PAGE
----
Charitable giving to the Missouri Slope Lutheran Care Center Foundation enables our organization to continue providing a high quality of care in the midst of future uncertainties. It is possible that operating shortfalls may occur since revenues are determined mostly by the North Dakota reimbursement system and Medicaid regulations. Your gifts may also be used to purchase “off-budget” equipment or to provide special opportunities for residents and staff. The financial support received through charitably-minded individuals to our foundation is greatly appreciated.


Originally organized in 1968, the M-Club Foundation assists the Care Center in attaining its overall mission by providing funds for specific equipment or projects. Donors may designate contributions in honor of a living person, a special event or in memory of someone.

Annual giving levels include:

Bronze Level
Silver Level
Gold Level
Platinum Level


Memorials and other gifts to honor individuals are always appreciated and provide a lasting tribute to your loved ones while at the same time meeting a worthy need.


For charitably-minded people, there are numerous planning arrangements available. Through careful gift planning, individuals can often increase their ability to benefit society. Planned gifts may help the individual achieve some or all of the following financial objectives:Foundation Family

  • Increase annual income
  • Supplement retirement income
  • Reduce income taxes
  • Reduce or eliminate capital gain tax
  • Diversification of invested assets
  • Management of invested assets
  • Reduce estate taxes
  • Replace gifted assets for heirs


There are a variety of “vehicles” and assets that are appropriate in various situations. Most planned gifts fall into three broad categories:

•Major outright gifts during life
•Irrevocable life income gifts
•Gifts which take effect at death of donor


Typically, assets which have increased in value (and are held for over one year) are beneficial to give during one’s lifetime since the donor receives a double tax benefit. One can usually deduct the fair market value of the gifted asset, while avoiding a potential capital gain tax. For some individuals, an additional benefit is the removal of the asset from estate taxation.

Appreciated Stock and Securities
Many individuals have investment assets which are worth more than their “cost basis”. These assets, which include listed securities, mutual funds or even closely-held business interests, are excellent candidates for lifetime giving.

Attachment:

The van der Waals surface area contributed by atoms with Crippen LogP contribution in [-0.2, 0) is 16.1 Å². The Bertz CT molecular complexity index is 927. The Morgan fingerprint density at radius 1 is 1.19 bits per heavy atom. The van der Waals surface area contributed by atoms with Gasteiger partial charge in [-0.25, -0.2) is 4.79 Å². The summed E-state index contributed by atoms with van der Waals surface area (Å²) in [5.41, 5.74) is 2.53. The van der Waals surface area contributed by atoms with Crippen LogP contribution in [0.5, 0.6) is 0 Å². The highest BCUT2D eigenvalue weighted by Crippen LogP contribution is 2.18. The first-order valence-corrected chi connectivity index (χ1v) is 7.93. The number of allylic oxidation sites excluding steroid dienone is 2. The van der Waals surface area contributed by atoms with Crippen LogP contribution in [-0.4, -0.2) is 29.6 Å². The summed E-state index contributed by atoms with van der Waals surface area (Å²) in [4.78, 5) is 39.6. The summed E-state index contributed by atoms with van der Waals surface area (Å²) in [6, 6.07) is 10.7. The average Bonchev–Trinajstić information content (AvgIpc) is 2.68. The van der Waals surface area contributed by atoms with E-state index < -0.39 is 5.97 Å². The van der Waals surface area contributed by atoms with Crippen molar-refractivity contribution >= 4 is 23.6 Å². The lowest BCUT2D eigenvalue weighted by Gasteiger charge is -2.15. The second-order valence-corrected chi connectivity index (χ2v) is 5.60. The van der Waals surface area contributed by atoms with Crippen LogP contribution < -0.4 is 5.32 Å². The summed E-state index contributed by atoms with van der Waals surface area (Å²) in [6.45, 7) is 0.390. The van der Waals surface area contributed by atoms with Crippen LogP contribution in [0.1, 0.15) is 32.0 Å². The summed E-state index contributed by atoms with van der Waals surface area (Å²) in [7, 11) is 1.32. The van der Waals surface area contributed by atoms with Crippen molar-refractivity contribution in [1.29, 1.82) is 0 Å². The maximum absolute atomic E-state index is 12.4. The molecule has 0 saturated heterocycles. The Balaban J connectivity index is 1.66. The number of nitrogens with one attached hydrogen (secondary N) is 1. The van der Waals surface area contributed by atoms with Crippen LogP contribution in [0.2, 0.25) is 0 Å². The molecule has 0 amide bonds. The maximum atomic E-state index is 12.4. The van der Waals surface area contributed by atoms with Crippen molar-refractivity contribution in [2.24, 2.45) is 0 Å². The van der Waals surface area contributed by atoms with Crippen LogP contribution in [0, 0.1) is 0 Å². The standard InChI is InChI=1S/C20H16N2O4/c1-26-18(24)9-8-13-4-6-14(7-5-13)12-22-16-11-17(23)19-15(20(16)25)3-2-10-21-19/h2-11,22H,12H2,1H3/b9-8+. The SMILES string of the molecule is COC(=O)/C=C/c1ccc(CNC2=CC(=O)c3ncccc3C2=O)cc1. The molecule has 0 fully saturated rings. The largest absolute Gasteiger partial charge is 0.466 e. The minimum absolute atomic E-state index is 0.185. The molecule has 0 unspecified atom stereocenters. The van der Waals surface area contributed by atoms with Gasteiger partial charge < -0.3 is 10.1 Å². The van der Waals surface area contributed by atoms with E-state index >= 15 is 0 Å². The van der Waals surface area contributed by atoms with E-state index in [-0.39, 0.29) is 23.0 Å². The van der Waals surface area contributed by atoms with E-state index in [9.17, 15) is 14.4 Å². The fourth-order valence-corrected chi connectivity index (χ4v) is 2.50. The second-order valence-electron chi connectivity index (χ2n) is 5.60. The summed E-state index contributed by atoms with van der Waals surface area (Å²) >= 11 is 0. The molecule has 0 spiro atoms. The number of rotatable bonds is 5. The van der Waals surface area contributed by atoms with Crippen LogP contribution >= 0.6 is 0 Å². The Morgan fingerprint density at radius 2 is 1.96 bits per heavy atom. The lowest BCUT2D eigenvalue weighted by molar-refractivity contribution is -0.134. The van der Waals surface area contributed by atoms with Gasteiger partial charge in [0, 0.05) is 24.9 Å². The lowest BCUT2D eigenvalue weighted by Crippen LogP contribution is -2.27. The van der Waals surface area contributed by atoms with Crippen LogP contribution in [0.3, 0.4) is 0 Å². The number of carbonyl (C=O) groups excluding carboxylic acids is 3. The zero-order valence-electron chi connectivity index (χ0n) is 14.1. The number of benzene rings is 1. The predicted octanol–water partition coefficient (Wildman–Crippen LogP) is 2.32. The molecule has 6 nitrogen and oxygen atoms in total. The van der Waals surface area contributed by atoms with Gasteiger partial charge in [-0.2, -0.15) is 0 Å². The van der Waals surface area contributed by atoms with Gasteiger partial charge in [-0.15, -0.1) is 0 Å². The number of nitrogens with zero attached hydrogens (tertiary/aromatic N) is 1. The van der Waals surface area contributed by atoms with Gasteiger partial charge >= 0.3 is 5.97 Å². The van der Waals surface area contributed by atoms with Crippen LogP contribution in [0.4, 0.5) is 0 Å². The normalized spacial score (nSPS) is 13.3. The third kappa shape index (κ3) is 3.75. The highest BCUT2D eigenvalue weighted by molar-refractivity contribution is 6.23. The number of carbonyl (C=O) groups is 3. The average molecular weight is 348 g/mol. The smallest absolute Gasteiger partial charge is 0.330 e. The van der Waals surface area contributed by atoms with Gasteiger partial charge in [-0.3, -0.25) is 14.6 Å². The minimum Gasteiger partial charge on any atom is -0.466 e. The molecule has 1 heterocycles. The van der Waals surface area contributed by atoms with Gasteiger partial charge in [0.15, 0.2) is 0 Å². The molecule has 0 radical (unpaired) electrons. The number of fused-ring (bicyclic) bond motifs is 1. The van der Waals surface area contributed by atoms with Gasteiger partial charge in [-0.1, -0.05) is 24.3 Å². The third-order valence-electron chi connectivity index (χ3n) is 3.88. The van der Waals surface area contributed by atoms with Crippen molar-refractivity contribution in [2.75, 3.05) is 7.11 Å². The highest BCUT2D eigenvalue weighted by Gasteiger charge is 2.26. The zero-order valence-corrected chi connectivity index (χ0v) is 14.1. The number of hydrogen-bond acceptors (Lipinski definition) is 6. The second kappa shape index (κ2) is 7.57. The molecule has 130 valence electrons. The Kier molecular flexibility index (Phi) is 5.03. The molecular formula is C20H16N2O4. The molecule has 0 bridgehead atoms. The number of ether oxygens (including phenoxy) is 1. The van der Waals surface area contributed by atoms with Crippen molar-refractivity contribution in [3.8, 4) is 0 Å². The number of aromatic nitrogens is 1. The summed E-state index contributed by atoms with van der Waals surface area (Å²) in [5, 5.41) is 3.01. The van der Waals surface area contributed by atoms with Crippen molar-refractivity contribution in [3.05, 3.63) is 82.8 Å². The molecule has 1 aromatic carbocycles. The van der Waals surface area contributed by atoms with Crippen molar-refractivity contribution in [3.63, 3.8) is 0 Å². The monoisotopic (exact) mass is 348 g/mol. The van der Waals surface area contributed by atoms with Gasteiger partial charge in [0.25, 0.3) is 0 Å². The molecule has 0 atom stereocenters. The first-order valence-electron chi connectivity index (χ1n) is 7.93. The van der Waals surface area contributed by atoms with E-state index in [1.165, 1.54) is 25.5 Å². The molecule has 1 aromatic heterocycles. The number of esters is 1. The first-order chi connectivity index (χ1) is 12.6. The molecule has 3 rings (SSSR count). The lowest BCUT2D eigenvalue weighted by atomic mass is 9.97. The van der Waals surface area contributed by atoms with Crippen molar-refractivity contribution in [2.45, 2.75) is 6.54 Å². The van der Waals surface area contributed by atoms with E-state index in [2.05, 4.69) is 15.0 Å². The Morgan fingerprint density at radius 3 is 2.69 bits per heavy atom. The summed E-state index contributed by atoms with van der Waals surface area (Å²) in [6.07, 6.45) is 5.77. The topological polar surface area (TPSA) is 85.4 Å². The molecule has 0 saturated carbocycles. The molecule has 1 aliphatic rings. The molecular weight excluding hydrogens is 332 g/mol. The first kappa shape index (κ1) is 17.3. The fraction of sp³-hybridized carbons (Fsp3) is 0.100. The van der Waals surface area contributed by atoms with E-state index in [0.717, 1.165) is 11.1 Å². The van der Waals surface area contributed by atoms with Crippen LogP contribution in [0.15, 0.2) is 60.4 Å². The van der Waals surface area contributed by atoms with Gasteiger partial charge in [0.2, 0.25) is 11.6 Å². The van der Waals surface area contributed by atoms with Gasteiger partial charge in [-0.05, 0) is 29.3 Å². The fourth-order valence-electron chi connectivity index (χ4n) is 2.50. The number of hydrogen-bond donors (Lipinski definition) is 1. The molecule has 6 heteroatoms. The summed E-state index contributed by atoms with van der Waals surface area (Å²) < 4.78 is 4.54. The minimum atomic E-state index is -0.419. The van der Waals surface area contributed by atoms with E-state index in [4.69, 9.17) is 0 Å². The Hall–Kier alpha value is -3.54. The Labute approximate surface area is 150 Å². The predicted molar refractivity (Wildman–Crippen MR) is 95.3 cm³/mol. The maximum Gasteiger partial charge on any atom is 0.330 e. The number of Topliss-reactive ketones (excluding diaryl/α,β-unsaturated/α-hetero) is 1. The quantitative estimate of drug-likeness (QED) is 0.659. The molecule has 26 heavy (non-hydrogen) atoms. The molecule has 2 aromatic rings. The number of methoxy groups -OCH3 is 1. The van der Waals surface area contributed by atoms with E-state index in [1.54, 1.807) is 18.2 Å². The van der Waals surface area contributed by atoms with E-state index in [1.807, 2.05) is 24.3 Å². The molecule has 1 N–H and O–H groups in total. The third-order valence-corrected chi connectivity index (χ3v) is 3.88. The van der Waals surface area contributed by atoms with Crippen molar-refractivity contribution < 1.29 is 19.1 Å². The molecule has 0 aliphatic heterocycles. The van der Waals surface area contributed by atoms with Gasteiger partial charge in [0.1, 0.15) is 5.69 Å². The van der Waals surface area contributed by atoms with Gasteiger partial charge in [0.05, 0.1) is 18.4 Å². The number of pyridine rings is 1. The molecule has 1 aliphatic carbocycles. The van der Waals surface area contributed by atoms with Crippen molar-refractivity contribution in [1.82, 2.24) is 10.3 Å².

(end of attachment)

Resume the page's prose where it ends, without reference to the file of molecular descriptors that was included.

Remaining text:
Real Estate
Farms, commercial and residential properties and “second homes” have often appreciated in value over time. Additionally, building depreciation deductions lower the owner’s cost basis, creating additional tax liabilities when the asset is sold. For these reasons, real estate gifts are often contemplated by well-advised donors.

Personal Property
Examples include stamp collections, automobiles, musical instruments and the like. As with real estate and closely-held business interests, there are appraisal requirements for larger gifts of personal property.

Life Insurance
Many individuals find that they no longer need the protection offered by an “old” policy and will gift the policy to a non-profit organization. Alternatively, one can purchase a new policy and donate its ownership to charity.


These tax-favored plans are available to donors who desire to make an irrevocable gift. Such an agreement will benefit one or more charities at their death (or at a specified future date), while the donor (and/or other selected beneficiary(s)) usually retains the right to an income stream during one or more lifetimes. These agreements are often funded with highly appreciated assets (worth more than their cost) such as real estate or stock. Increased income, income tax deductions, avoidance and/or deferral of capital gains tax and estate tax relief are potential benefits to donors.

Charitable Gift Annuity
The donor makes an irrevocable gift to a charity and in return receives fixed annuity payments for one or two lifetimes. The income beneficiary(s) is selected by the donor. Most charities use a rate table (based on age) suggested by the American Council on Gift Annuities. These rates are more favorable to elderly individuals, yet protect the interests of charities. Donors receive an income tax deduction for a portion of the value of the gifted asset. In addition, the income beneficiary(s) receives partially tax-free income for a period of years, and the donor receives capital gain tax benefits if the gift is funded with appreciated property.